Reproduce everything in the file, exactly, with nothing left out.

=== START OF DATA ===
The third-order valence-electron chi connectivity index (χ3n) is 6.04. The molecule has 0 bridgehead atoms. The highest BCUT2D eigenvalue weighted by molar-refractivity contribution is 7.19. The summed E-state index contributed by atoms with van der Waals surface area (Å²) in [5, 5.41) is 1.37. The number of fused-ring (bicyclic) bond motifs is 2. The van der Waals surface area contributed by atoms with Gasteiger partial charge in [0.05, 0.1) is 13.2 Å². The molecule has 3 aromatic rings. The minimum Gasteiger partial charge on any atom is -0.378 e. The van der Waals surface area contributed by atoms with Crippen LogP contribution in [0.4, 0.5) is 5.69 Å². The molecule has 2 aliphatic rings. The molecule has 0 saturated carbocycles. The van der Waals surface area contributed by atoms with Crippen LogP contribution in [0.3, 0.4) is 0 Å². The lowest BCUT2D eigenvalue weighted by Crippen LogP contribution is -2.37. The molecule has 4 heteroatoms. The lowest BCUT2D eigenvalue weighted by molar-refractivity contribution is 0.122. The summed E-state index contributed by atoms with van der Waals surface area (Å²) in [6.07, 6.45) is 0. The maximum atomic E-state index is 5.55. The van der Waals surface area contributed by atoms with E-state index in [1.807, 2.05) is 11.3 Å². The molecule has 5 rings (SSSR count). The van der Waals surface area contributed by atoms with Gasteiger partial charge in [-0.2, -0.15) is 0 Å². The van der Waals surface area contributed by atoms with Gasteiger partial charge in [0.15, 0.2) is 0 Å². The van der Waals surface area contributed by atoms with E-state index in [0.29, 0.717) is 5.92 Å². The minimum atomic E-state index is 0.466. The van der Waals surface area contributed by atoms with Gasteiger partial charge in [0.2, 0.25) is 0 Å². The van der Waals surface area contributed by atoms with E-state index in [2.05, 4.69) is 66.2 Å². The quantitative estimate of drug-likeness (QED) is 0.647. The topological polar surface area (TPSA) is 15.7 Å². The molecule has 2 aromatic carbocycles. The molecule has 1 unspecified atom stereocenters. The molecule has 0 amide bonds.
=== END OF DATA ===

The third-order valence-electron chi connectivity index (χ3n) is 6.04. The molecule has 0 bridgehead atoms. The highest BCUT2D eigenvalue weighted by molar-refractivity contribution is 7.19. The summed E-state index contributed by atoms with van der Waals surface area (Å²) in [5, 5.41) is 1.37. The number of fused-ring (bicyclic) bond motifs is 2. The van der Waals surface area contributed by atoms with Gasteiger partial charge in [0.05, 0.1) is 13.2 Å². The molecule has 3 aromatic rings. The minimum Gasteiger partial charge on any atom is -0.378 e. The van der Waals surface area contributed by atoms with Crippen LogP contribution in [0.4, 0.5) is 5.69 Å². The molecule has 2 aliphatic rings. The molecule has 0 saturated carbocycles. The van der Waals surface area contributed by atoms with Crippen LogP contribution in [0.3, 0.4) is 0 Å². The lowest BCUT2D eigenvalue weighted by Crippen LogP contribution is -2.37. The molecule has 4 heteroatoms. The lowest BCUT2D eigenvalue weighted by molar-refractivity contribution is 0.122. The summed E-state index contributed by atoms with van der Waals surface area (Å²) in [6.07, 6.45) is 0. The maximum atomic E-state index is 5.55. The van der Waals surface area contributed by atoms with E-state index in [1.807, 2.05) is 11.3 Å². The molecule has 5 rings (SSSR count). The van der Waals surface area contributed by atoms with Gasteiger partial charge in [-0.2, -0.15) is 0 Å². The van der Waals surface area contributed by atoms with Gasteiger partial charge in [0.15, 0.2) is 0 Å². The van der Waals surface area contributed by atoms with E-state index in [0.29, 0.717) is 5.92 Å². The minimum atomic E-state index is 0.466. The van der Waals surface area contributed by atoms with Gasteiger partial charge in [0.2, 0.25) is 0 Å². The van der Waals surface area contributed by atoms with E-state index in [2.05, 4.69) is 66.2 Å². The quantitative estimate of drug-likeness (QED) is 0.647. The topological polar surface area (TPSA) is 15.7 Å². The molecule has 2 aromatic carbocycles. The molecule has 1 unspecified atom stereocenters. The molecule has 0 amide bonds.